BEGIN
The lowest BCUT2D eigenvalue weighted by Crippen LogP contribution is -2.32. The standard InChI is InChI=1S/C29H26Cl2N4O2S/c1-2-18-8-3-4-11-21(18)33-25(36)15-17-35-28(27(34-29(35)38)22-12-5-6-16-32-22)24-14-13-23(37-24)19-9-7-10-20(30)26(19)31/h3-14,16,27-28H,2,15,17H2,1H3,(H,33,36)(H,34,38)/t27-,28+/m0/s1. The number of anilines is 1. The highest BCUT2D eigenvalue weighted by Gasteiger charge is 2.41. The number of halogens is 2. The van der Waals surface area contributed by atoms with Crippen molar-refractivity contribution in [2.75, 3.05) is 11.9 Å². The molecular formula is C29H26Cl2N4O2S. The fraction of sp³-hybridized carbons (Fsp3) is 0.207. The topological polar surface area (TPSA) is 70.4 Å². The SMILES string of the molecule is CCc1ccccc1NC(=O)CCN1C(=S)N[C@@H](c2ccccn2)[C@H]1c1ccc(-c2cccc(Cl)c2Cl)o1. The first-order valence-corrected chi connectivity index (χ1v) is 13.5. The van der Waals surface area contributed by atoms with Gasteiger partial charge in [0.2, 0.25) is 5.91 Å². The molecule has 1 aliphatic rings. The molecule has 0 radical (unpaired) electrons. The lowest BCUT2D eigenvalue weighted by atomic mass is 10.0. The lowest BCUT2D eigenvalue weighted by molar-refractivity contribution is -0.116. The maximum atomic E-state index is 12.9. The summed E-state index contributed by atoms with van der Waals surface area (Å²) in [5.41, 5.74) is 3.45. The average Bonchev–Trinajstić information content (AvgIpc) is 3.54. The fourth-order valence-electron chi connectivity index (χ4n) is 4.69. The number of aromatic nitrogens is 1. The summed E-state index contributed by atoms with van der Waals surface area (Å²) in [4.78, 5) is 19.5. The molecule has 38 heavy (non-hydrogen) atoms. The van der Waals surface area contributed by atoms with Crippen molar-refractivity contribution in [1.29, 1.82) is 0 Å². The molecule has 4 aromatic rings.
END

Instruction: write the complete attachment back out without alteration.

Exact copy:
The lowest BCUT2D eigenvalue weighted by Crippen LogP contribution is -2.32. The standard InChI is InChI=1S/C29H26Cl2N4O2S/c1-2-18-8-3-4-11-21(18)33-25(36)15-17-35-28(27(34-29(35)38)22-12-5-6-16-32-22)24-14-13-23(37-24)19-9-7-10-20(30)26(19)31/h3-14,16,27-28H,2,15,17H2,1H3,(H,33,36)(H,34,38)/t27-,28+/m0/s1. The number of anilines is 1. The highest BCUT2D eigenvalue weighted by Gasteiger charge is 2.41. The number of halogens is 2. The van der Waals surface area contributed by atoms with Crippen molar-refractivity contribution in [2.75, 3.05) is 11.9 Å². The molecular formula is C29H26Cl2N4O2S. The fraction of sp³-hybridized carbons (Fsp3) is 0.207. The topological polar surface area (TPSA) is 70.4 Å². The SMILES string of the molecule is CCc1ccccc1NC(=O)CCN1C(=S)N[C@@H](c2ccccn2)[C@H]1c1ccc(-c2cccc(Cl)c2Cl)o1. The first-order valence-corrected chi connectivity index (χ1v) is 13.5. The van der Waals surface area contributed by atoms with Gasteiger partial charge in [0.2, 0.25) is 5.91 Å². The molecule has 1 aliphatic rings. The molecule has 0 radical (unpaired) electrons. The lowest BCUT2D eigenvalue weighted by atomic mass is 10.0. The lowest BCUT2D eigenvalue weighted by molar-refractivity contribution is -0.116. The maximum atomic E-state index is 12.9. The summed E-state index contributed by atoms with van der Waals surface area (Å²) in [5.41, 5.74) is 3.45. The average Bonchev–Trinajstić information content (AvgIpc) is 3.54. The fourth-order valence-electron chi connectivity index (χ4n) is 4.69. The number of aromatic nitrogens is 1. The summed E-state index contributed by atoms with van der Waals surface area (Å²) in [4.78, 5) is 19.5. The molecule has 38 heavy (non-hydrogen) atoms. The van der Waals surface area contributed by atoms with Crippen molar-refractivity contribution in [1.29, 1.82) is 0 Å². The molecule has 4 aromatic rings.